_________________
You can tell the same lie a thousand times,
But it never gets any more true,
So close your eyes once more and once more believe
That they all still believe in you.
Just one time.


Top
 Profile  
 
PostPosted: Thu Mar 19, 2015 5:54 am 
Smeric
Smeric
User avatar

Joined: Thu May 24, 2007 11:34 pm
Posts: 1606
Location: Stockholm
sangi39 wrote:
Qwynegold wrote:
And what on Earth is that /e̯/??


It looks like that's how whoever entered the data has chosen to represent /j/ (which is absent from the inventory given). It's definitely a weird way of representing it :?

Oh, I see. And yeah, then why not /i̯/? I mean, it's not lowered somehow.

_________________
Image
My most recent quiz:
Eurovision Song Contest 2018


Top
 Profile  
 
PostPosted: Thu Mar 19, 2015 11:15 am 
Smeric
Smeric

Joined: Tue Feb 15, 2011 11:15 pm
Posts: 1418
Mussau has quadral number. (only in the pronouns, as is typical for number distinction in Oceania)


Top
 Profile  
 
PostPosted: Thu Mar 19, 2015 11:27 am 
Avisaru
Avisaru

Joined: Sat Aug 18, 2007 1:47 pm
Posts: 734
Location: Leiden, the Netherlands
Theta wrote:
Mussau has quadral number. (only in the pronouns, as is typical for number distinction in Oceania)

Quadral number? What a weird term. Just say it distinguishes singular, dualis, trialis and plural please. We don't call sg-du-pl systems 'trial number' either do we? ( in fact in english the -is endings are usually dropped, giving dual and trial, though trial sounds a bit confusing to me).

And having a trialis is unusual cross-linguistically, but it occurs in many languages in Oceania and some traces of it are found in the Bislama pidgin language of vanuatu.


Top
 Profile  
 
PostPosted: Thu Mar 19, 2015 4:00 pm 
Smeric
Smeric

Joined: Tue Feb 15, 2011 11:15 pm
Posts: 1418
How about you read the fucking paper before you make assumptions about the terminology. The section on Mussau is on page 8.


Top
 Profile  
 
PostPosted: Fri Mar 20, 2015 12:02 am 
Lebom
Lebom
User avatar

Joined: Thu Sep 08, 2005 10:25 am
Posts: 93
I think it's less weird when you figure out that the dual-trial-quadral distinction in oceanic language is basically pronoun + numeral.

_________________
Image


Top
 Profile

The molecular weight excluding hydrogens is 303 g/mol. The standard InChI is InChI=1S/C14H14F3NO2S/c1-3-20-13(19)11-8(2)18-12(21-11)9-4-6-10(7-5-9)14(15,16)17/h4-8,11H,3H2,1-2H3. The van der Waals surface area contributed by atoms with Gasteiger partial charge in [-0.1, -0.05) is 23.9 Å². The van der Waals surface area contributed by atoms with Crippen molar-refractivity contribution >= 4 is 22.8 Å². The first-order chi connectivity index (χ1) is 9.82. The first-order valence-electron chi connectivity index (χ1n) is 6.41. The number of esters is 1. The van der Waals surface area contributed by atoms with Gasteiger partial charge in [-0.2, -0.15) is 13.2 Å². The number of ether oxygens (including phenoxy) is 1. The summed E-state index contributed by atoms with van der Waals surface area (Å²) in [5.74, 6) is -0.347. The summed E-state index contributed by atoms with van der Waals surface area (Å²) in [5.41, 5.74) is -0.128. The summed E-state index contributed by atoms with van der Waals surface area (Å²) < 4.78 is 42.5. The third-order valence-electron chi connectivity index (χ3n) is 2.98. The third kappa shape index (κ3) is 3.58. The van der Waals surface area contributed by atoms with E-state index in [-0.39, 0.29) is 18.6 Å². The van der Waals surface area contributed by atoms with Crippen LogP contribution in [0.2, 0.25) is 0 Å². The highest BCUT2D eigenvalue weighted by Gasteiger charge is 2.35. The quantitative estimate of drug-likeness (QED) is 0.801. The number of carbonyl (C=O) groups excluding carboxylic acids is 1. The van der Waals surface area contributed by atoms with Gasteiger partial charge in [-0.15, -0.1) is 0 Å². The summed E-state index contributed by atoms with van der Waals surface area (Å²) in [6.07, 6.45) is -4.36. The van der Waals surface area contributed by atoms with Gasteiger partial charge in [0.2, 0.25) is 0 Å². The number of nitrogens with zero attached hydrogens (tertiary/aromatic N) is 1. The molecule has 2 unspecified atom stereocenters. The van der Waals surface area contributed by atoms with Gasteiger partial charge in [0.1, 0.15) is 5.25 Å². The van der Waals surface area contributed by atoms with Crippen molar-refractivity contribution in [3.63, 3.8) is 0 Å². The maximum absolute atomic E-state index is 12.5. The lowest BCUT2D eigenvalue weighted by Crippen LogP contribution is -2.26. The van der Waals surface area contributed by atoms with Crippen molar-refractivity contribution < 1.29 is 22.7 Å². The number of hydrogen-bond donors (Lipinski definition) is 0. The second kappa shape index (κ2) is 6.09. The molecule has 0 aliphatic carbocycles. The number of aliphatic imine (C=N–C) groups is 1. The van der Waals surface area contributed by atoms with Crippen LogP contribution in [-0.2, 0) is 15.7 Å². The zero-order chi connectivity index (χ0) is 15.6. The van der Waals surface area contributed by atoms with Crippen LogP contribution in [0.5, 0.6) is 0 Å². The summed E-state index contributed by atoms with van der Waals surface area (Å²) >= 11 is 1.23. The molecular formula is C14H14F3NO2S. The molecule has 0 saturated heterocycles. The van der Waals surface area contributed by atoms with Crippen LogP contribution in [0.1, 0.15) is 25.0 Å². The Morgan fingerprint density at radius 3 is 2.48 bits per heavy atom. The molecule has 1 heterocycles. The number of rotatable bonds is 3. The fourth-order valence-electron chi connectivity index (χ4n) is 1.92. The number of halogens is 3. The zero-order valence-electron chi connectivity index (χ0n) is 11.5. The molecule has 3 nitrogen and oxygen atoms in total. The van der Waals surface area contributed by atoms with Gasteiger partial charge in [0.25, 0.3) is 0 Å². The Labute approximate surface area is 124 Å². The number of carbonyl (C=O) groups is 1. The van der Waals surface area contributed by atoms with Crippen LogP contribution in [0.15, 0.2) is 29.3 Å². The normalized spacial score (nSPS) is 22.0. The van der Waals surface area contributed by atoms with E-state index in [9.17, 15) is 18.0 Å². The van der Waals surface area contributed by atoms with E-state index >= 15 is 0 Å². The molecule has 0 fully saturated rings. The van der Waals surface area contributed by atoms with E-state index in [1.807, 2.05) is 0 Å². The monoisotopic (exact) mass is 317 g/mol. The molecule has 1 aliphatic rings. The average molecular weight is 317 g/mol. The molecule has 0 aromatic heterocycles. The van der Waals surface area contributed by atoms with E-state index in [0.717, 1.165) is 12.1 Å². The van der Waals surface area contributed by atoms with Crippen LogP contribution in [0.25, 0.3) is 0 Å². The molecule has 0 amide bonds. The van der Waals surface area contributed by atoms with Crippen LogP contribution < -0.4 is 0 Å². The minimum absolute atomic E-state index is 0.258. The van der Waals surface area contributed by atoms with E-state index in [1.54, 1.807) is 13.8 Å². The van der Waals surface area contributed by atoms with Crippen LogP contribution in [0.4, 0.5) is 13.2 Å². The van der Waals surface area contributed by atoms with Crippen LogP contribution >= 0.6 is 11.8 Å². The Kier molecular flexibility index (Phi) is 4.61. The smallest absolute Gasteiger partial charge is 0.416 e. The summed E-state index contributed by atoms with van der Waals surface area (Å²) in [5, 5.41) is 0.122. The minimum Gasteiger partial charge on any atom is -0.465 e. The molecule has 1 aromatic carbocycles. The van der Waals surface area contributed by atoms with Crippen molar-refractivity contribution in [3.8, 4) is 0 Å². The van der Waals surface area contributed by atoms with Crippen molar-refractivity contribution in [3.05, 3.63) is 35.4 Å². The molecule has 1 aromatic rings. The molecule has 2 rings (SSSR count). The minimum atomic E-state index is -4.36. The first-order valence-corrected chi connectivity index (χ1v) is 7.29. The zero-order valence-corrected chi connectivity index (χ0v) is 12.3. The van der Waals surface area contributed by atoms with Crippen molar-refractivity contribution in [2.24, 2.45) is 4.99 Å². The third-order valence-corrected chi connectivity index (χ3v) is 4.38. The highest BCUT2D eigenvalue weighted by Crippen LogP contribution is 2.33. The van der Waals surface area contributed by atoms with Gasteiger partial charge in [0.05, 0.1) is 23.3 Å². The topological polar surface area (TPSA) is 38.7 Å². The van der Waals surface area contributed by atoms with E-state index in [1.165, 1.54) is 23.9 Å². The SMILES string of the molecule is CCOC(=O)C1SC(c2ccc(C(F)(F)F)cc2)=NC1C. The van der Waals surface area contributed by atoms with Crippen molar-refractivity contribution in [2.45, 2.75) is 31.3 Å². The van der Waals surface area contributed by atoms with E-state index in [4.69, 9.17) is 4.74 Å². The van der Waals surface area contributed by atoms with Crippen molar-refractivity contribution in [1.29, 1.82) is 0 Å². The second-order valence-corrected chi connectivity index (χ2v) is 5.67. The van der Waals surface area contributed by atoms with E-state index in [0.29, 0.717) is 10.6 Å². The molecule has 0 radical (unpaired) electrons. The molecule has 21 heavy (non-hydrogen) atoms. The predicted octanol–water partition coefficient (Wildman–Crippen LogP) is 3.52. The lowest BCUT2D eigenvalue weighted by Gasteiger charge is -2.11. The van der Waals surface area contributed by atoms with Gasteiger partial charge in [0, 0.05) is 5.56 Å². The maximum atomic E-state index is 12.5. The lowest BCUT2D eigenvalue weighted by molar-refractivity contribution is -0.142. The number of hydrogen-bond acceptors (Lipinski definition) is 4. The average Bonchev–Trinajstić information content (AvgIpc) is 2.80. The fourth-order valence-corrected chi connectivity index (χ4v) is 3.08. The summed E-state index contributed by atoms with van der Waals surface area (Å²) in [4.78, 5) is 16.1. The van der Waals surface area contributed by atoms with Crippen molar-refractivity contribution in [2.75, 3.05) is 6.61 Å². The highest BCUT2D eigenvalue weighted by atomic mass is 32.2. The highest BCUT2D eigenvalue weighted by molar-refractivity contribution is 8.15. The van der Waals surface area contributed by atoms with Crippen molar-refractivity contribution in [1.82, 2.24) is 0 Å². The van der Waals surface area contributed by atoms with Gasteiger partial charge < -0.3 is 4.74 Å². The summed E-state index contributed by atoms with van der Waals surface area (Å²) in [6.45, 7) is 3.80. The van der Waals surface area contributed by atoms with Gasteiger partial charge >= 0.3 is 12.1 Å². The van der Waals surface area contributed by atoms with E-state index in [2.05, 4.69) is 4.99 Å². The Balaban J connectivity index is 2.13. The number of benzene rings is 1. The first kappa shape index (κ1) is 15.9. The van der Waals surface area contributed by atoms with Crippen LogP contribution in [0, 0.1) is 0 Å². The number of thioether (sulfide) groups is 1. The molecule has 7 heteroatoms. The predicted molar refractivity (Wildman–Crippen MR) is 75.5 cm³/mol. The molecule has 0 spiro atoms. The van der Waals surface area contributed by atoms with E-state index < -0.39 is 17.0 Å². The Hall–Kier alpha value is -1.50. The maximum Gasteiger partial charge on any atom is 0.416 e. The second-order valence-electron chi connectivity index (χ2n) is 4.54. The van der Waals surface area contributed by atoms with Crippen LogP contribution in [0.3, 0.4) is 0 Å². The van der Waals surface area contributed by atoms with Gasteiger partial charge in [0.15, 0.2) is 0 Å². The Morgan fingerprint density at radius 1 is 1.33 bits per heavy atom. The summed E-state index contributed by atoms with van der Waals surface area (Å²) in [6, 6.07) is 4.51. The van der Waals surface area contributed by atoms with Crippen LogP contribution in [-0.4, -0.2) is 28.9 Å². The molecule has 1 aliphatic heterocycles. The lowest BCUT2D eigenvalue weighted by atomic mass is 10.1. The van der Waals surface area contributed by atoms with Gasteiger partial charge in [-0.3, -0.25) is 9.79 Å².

PostPosted: Sat Mar 21, 2015 11:12 am 
Lebom
Lebom
User avatar

Joined: Sat Feb 14, 2015 5:27 am
Posts: 108
Location: Western Jutland, Denmark
Pole, the wrote:
gufferdk wrote:
Birdlang wrote:
Stuff about danish

Answers to questions abowe

Does Danish distinguish between /ɶ/ and other front rounded phonemes?

Well that depends a lot on dialect (a vowel system of that caliber is, of course, unstable). In the way i speak it does not, [ɶ] simply being an allophone of /œ/. In my neighbours dialect however /ɛ/ becomes rounded to varying degree when reduced which means that we have a minimal set consisting of something like:
<dyr> /dyˀr/ (animal)
<dør> /døˀr/ (die(s))
<der> /dœ̜ˀr/ (there) (/dɛˀr/)
<dør> /dɶˀr/ (door)

Edit: DISCLAIMER: This is the way I personally analyze it. This is a relatively heavily discussed subject though.

_________________
Languages i speak fluently: Dansk, English
Languages i am studying: Deutsch, Español


Top
 Profile  
 
PostPosted: Mon Apr 13, 2015 9:37 am 
Lebom
Lebom
User avatar

Joined: Sun Jan 03, 2010 6:09 pm
Posts: 87
Location: Merseyside, England, UK
From https://www.uni-jena.de/unijenamedia/Downloads/faculties/phil/kaukasiologie/Svan%5Bslightlyrevised%5D.pdf, emphasis in original:

Quote:
1.4.3. Metathesis. Another feature that spreads is labialization, as when a 1st-person subject
marker appears directly before the root. In some instances the metathesized labial feature attaches to
the root-initial consonant, in other cases the vowel is rounded: e.g. UBal {xw-re:ka} => rwe:ka,
rœ:ka; cp. Lashx lo:kwar ‘I said’; in the Laxamulan variety of Lower Bal, the /w/ migrates all the
way to the second consonant of the root: {xw-rekar} fi rekwar ‘I said’. The direction of spread
also varies: {a-xw-t’´x} => UBal/LBal/Lshx ot’´əx, Lntx at’ux ‘I returned it’.

_________________
Blog: http://thehousecarpenter.wordpress.com


Top
 Profile  
 
PostPosted: Sun May 31, 2015 9:28 am 
Sumerul
Sumerul
User avatar

Joined: Mon Apr 13, 2009 1:52 am
Posts: 4545
Location: the Imperial Corridor
https://www.academia.edu/214115/Adjaria ... n_Armenian

word-initial voiced consonants front following back vowels in some Armenian dialects

_________________
Siöö jandeng raiglin zåbei tandiüłåd;
nää džunnfin kukuch vklaivei sivei tåd.
Chei. Chei. Chei. Chei. Chei. Chei. Chei.


Top
 Profile  
 
PostPosted: Fri Jul 31, 2015 1:35 pm 
Sumerul
Sumerul
User avatar

Joined: Mon Apr 13, 2009 1:52 am
Posts: 4545
Location: the Imperial Corridor
The vowel system of Zizhiluo Nusu:

Code:
ɿ                     ɿ̃
i y ɯ u    i̠     u̠    ĩ     ũ                 ũ˞
e ɵ   o    e̠   o̠      ẽ ɵ̃   õ           ẽ˞     
ɛ   ə ɔ    ɛ̠   ə̠ ɔ̠    ɛ̃   ə̃ ɔ̃    ə˞ ɔ˞     ə̃˞
    ɑ          ɑ̠          ɑ̃      ɑ˞        ɑ̃˞     ɑ̠˞ ɑ̠̃˞

_________________
Siöö jandeng raiglin zåbei tandiüłåd;
nää džunnfin kukuch vklaivei sivei tåd.
Chei. Chei. Chei. Chei. Chei. Chei. Chei.


Top
 Profile  
 
Display posts from previous:  Sort by  
Post new topic Reply to topic  [ 355 posts ]  Go to page Previous  1 ... 10, 11, 12, 13, 14, 15  Next

All times are UTC - 6 hours [ DST ]


Who is online

Users browsing this forum: No registered users and 1 guest


You cannot post new topics in this forum
You cannot reply to topics in this forum
You cannot edit your posts in this forum
You cannot delete your posts in this forum
You cannot post attachments in this forum

Search for:
Jump to:  
Powered by phpBB® Forum Software © phpBB Group